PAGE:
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Supreme Court Revives Transgender Military Ban, Takes No Action On DACA

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In one of a number of high-profile moves announced on Tuesday, the Supreme Court has allowed President Donald Trump's ban on most transgender people serving in the military to take effect.

The move to allow the ban to go forward came in a 5 to 4 decision, with the Supreme Court's five conservatives permitting the policy.

The Justices did not rule directly on the case as the Trump administration requested, however, allowing cases dealing with the ban to continue moving through lower courts.

Former President Barack Obama sought to change the military's transgender policy, but Trump delayed the date when transgender individuals would be allowed to enlist and eventually announced the ban.

Preliminary injunctions granted in early cases challenging the transgender ban were lifted by today's Supreme Court decision.

Meanwhile, in a separate decision seen as a defeat for Trump, the Supreme Court did not address the administration's efforts to end the Obama-era Deferred Action for Childhood Arrivals, or DACA, program.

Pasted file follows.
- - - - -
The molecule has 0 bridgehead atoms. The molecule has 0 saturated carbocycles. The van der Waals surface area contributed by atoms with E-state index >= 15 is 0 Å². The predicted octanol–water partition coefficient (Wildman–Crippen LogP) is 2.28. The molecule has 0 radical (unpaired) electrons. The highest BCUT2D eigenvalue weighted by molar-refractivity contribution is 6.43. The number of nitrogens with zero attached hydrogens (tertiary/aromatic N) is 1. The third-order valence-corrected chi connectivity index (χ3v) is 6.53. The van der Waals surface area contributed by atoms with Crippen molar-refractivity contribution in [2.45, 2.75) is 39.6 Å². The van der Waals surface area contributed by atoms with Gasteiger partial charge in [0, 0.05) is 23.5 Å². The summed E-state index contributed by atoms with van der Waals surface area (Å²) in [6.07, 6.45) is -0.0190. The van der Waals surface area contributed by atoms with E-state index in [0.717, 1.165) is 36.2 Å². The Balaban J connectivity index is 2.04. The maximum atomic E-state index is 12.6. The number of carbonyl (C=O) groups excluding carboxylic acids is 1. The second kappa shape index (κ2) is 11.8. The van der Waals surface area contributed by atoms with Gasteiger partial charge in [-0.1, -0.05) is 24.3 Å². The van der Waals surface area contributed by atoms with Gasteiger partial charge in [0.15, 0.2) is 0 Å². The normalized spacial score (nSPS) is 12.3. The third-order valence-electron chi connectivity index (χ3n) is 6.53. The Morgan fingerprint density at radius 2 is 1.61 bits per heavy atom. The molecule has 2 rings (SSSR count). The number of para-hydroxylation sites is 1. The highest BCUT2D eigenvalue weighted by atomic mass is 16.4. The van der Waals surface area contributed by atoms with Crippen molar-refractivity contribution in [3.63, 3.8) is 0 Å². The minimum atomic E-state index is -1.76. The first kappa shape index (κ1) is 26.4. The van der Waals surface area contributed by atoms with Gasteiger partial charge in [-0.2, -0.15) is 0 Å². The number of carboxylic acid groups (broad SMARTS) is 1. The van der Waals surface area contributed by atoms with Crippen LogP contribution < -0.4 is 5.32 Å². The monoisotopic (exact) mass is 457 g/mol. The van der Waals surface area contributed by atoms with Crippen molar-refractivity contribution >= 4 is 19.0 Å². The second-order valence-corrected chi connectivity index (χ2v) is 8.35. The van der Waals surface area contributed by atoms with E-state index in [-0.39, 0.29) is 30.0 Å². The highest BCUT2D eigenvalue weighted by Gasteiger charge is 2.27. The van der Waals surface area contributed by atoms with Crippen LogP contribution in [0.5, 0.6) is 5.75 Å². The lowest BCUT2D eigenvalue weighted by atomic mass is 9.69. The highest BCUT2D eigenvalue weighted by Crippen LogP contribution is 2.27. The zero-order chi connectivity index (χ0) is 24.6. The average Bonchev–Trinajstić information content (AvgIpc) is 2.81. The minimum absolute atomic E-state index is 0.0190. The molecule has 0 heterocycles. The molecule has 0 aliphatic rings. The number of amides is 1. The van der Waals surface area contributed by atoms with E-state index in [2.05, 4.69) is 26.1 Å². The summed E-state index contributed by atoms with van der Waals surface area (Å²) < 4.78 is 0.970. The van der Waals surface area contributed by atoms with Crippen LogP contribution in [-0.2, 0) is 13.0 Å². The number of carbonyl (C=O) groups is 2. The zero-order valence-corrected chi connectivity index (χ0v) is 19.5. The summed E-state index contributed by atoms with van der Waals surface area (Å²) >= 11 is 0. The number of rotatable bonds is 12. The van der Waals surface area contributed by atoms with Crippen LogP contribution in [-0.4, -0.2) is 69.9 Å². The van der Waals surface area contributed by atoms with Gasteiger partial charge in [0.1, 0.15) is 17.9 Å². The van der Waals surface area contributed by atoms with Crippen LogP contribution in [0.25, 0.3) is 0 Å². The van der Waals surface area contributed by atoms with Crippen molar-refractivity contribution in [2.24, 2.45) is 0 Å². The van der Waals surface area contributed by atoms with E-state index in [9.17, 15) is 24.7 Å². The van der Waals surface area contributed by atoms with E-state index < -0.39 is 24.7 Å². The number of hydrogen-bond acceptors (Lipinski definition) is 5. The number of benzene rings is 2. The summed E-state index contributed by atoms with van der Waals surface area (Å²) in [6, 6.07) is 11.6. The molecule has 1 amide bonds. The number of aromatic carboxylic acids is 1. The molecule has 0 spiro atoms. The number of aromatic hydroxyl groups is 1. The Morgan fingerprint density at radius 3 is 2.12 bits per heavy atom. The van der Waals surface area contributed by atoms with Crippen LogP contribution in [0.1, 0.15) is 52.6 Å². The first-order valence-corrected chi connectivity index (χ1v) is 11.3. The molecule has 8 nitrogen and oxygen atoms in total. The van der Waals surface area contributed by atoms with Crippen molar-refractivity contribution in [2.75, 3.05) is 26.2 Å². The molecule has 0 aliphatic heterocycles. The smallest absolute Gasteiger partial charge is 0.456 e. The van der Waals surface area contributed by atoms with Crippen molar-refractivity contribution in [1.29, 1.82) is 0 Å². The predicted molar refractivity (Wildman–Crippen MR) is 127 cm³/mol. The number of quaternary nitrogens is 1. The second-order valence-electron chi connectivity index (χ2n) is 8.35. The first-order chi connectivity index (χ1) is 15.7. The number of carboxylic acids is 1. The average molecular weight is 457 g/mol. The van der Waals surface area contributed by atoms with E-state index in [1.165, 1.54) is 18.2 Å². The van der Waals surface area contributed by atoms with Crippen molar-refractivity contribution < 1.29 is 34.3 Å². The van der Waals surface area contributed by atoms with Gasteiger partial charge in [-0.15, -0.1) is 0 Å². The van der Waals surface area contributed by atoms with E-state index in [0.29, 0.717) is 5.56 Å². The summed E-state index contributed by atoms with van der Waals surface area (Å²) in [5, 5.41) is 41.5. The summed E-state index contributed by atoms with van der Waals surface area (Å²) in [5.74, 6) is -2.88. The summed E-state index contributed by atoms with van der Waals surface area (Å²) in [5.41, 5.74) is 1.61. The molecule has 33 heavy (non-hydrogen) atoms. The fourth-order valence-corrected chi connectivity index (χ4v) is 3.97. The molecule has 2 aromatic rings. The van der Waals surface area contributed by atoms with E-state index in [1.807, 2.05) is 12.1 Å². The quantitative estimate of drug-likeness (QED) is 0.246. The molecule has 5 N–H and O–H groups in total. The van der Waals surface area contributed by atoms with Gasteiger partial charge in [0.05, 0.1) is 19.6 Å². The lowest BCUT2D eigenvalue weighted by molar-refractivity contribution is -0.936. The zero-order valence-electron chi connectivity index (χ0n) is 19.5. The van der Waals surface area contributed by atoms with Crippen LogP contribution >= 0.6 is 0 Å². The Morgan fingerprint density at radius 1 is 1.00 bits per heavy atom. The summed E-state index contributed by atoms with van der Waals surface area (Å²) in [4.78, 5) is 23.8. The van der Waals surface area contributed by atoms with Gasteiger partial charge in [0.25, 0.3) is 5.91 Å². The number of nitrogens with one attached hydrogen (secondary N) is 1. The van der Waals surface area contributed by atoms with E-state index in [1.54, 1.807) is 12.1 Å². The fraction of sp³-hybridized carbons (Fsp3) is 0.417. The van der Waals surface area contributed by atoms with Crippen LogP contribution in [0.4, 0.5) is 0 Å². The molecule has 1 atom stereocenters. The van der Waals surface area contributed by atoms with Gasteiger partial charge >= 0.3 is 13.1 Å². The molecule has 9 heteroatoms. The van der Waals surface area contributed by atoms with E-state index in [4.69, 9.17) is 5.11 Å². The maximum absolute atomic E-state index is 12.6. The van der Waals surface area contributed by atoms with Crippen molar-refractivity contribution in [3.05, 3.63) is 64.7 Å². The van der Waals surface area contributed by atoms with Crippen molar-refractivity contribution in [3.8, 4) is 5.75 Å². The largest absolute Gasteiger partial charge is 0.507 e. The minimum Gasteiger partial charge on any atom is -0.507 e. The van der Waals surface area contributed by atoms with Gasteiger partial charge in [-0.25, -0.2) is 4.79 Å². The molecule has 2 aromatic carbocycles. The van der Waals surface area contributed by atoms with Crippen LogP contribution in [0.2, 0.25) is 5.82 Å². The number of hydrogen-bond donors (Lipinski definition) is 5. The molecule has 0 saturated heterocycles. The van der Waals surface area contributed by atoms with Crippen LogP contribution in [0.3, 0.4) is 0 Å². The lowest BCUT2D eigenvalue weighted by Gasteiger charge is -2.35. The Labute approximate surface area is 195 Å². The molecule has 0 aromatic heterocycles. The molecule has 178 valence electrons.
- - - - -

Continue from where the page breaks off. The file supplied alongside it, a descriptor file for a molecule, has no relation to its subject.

The court's inaction allows protections for young illegal immigrants brought to the country as children to remain in effect.

Trump has recently suggested he would not consider legislation to permanently protect the young immigrants known as Dreamers until the issue is ruled on by the Supreme Court.

The president's latest proposal to end the ongoing government shutdown would extend the DACA program for three years in exchange for funding for a border wall, although the plan is not expected to gain much traction in Congress.

In another notable decision by the Supreme Court, the Justices agreed to take up the first gun rights case in nine years.

The case involves a challenge to New York City's prohibition on transporting handguns outside the city limits.

The decision to take up the case comes as the court is seen as less likely to approve of gun regulations and laws following the confirmation of Justice Brett Kavanaugh.

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